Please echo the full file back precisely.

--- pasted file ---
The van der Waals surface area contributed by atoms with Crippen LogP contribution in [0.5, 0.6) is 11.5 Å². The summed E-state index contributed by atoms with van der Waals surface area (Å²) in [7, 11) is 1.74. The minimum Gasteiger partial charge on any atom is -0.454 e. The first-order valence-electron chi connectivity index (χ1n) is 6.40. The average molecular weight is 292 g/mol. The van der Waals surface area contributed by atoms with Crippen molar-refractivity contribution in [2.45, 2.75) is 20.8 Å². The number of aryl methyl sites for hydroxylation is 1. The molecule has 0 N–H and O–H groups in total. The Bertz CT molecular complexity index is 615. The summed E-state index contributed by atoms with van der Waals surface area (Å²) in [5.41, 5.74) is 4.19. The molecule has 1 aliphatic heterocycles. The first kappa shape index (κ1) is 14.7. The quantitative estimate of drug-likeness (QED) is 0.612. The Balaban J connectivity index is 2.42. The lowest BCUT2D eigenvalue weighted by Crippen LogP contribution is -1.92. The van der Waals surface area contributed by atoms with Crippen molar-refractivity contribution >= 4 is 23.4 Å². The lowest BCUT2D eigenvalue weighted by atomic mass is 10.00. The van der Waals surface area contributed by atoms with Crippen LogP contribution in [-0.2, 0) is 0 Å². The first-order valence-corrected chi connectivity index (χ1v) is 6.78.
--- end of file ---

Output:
The van der Waals surface area contributed by atoms with Crippen LogP contribution in [0.5, 0.6) is 11.5 Å². The summed E-state index contributed by atoms with van der Waals surface area (Å²) in [7, 11) is 1.74. The minimum Gasteiger partial charge on any atom is -0.454 e. The first-order valence-electron chi connectivity index (χ1n) is 6.40. The average molecular weight is 292 g/mol. The van der Waals surface area contributed by atoms with Crippen molar-refractivity contribution in [2.45, 2.75) is 20.8 Å². The number of aryl methyl sites for hydroxylation is 1. The molecule has 0 N–H and O–H groups in total. The Bertz CT molecular complexity index is 615. The summed E-state index contributed by atoms with van der Waals surface area (Å²) in [5.41, 5.74) is 4.19. The molecule has 1 aliphatic heterocycles. The first kappa shape index (κ1) is 14.7. The quantitative estimate of drug-likeness (QED) is 0.612. The Balaban J connectivity index is 2.42. The lowest BCUT2D eigenvalue weighted by Crippen LogP contribution is -1.92. The van der Waals surface area contributed by atoms with Crippen molar-refractivity contribution >= 4 is 23.4 Å². The lowest BCUT2D eigenvalue weighted by atomic mass is 10.00. The van der Waals surface area contributed by atoms with Crippen LogP contribution in [-0.2, 0) is 0 Å². The first-order valence-corrected chi connectivity index (χ1v) is 6.78.